A company of soldiers, of which our protagonist, Don, is a member, has set up a temporary camp from which they will launch some raids on some enemy positions. Of Don, we read that

The company headquarters runner sought him out and awakened him—by standing well clear and giving the hammock rope a sharp tap. Don came instantly awake, a knife in his hand. "Easy!", cautioned the runner. "The Old Man wants to see you."

Don made a rhetorical and most ungracious suggestion as to what the captain could do about it and slid silently to his feet.

The author intended this to be read by young people whom he did not want to encourage to use coarse language, but he must have intended it to be understood that such language was used on this occasion.

Is there a name for that?

3 Answers 3


In general, this is known as an allusion:

An expression designed to call something to mind without mentioning it explicitly; an indirect or passing reference.

In your text, the author was alluding to the language used, rather than specifically mentioning it.

  • I think I've taken "allusion" to mean a passing non-explicit mention of a particular other text, when that would be understood only if that other text were known to the reader. Mar 3, 2018 at 22:52
  • Here is a reason why I at least hesitate over this answer. At a certain conservative religious school, the pupils and faculty members are forbidden not only to use "crude" language, but also to use allusions to crude language for rhetorical effect. I imagine someone said "RTFM" and that was an allusion that inspired the promulgation of that rule. Do you think the passage from a novel that I quoted could violate such a rule? Mar 5, 2018 at 18:26
  • . . . . . i.e. I expect an allusion to something to be an allusion to a particular instance of particular words being said. Mar 5, 2018 at 21:27

The normal term is euphemism defined by the Oxford Online dictionary as

A mild or indirect word or expression substituted for one considered to be too harsh or blunt when referring to something unpleasant or embarrassing.

Euphemisms are more usually a single word or pair of words directly replacing the offensive one 'darn' for 'damn', 'sugar' for 'shit' for example but the euphemistic reported speech you quote fits the definition given above.

Someone else may well know a more specific word for this type of euphemism and, if they do I would be interested to see it.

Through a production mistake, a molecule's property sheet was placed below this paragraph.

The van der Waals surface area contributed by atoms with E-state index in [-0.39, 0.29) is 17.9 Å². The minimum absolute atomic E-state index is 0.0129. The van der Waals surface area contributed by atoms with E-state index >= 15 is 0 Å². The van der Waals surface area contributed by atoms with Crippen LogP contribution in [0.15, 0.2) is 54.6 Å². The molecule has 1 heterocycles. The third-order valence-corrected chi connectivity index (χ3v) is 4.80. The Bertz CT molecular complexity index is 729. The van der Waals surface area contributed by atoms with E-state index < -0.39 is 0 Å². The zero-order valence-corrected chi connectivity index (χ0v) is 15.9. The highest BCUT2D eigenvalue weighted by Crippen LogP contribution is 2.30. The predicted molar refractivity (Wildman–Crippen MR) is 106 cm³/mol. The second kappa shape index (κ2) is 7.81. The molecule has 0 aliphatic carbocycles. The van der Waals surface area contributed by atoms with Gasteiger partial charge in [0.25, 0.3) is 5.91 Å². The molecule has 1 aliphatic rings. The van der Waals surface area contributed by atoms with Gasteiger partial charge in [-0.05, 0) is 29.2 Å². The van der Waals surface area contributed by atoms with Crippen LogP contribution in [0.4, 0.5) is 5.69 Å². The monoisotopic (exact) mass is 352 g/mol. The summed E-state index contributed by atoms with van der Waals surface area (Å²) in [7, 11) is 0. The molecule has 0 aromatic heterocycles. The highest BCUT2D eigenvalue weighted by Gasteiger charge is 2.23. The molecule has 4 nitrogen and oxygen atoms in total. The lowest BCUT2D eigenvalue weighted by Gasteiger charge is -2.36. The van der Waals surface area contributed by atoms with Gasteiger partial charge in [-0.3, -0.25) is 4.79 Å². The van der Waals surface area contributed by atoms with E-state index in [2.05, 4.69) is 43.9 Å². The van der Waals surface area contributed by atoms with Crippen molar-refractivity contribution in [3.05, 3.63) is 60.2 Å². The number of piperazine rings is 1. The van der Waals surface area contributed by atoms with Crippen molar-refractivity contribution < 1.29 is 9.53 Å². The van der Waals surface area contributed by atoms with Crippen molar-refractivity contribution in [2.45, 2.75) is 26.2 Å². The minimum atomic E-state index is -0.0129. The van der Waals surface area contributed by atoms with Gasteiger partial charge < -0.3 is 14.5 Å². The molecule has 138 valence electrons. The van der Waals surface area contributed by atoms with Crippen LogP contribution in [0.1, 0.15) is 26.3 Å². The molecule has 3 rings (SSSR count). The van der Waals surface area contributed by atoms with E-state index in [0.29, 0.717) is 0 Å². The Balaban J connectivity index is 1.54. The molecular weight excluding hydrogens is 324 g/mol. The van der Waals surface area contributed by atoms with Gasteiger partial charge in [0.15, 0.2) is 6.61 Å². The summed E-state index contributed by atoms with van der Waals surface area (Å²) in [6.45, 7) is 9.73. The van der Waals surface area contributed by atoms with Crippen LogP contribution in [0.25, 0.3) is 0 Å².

• Neither the OP nor the words you cite are examples of euphemism. What you seem to mistake for euphemisms are in fact minced oaths.
    – Tushar Raj
    Mar 2, 2018 at 11:43
  • @TusharRaj I must admit I'd never heard of a minced oaths so I looked them up. The OOD says that they are 'clipped or euphemistically altered oaths' and The Phrase Finder says that 'Minced oaths are a sub-group of euphemisms'. Similar definitions are used by other sources. I don't believe that I'm incorrect, merely a little unspecific.
    – BoldBen
    Mar 2, 2018 at 13:29
  • Not knocking your cited definition, but to me euphemisms are actual words close in meaning to the intended word; while minced oaths are mostly made-up words (occasionaly real words) close in sound to the intended word with no relation in meaning whatsoever.
    – Tushar Raj
    Mar 2, 2018 at 14:06
  • But this passage doesn't actually say that something bad is not bad; it's says it's "most ungracious". Mar 3, 2018 at 22:41
  • I was talking about the examples cited in this answer. The OP merely refers to a bad word. It never actually substitutes it. So whatever it is, it's not a euphemism OR a minced oath.
    – Tushar Raj
    Mar 4, 2018 at 14:39

The term is "to Bowdlerize" (Pronunciation: /ˈbaʊdlərʌɪz/). Note the uppercase "B"


Etymology: the name of Dr. T. Bowdler, who in 1818 published an edition of Shakespeare, ‘in which those words and expressions are omitted which cannot with propriety be read aloud in a family’.

verb: transitive. To expurgate (a book or writing), by omitting or modifying words or passages considered indelicate or offensive; to castrate.

1883 Church Times 703/4 It [Henry IV] is Bowdlerized, to be sure, but that is no evil for school purposes.

  • 1
    But this was the original author of the work avoiding vulgar language while explicitly saying it happened. That's not the same as altering work published earlier that contained vulgar language. And does a bowdlerized version of a work normally say explicitly that at a certain point a character used language that will not be explicitly quoted? Mar 3, 2020 at 15:22

Your Answer

By clicking “Post Your Answer”, you agree to our terms of service and acknowledge you have read our privacy policy.

Not the answer you're looking for? Browse other questions tagged or ask your own question.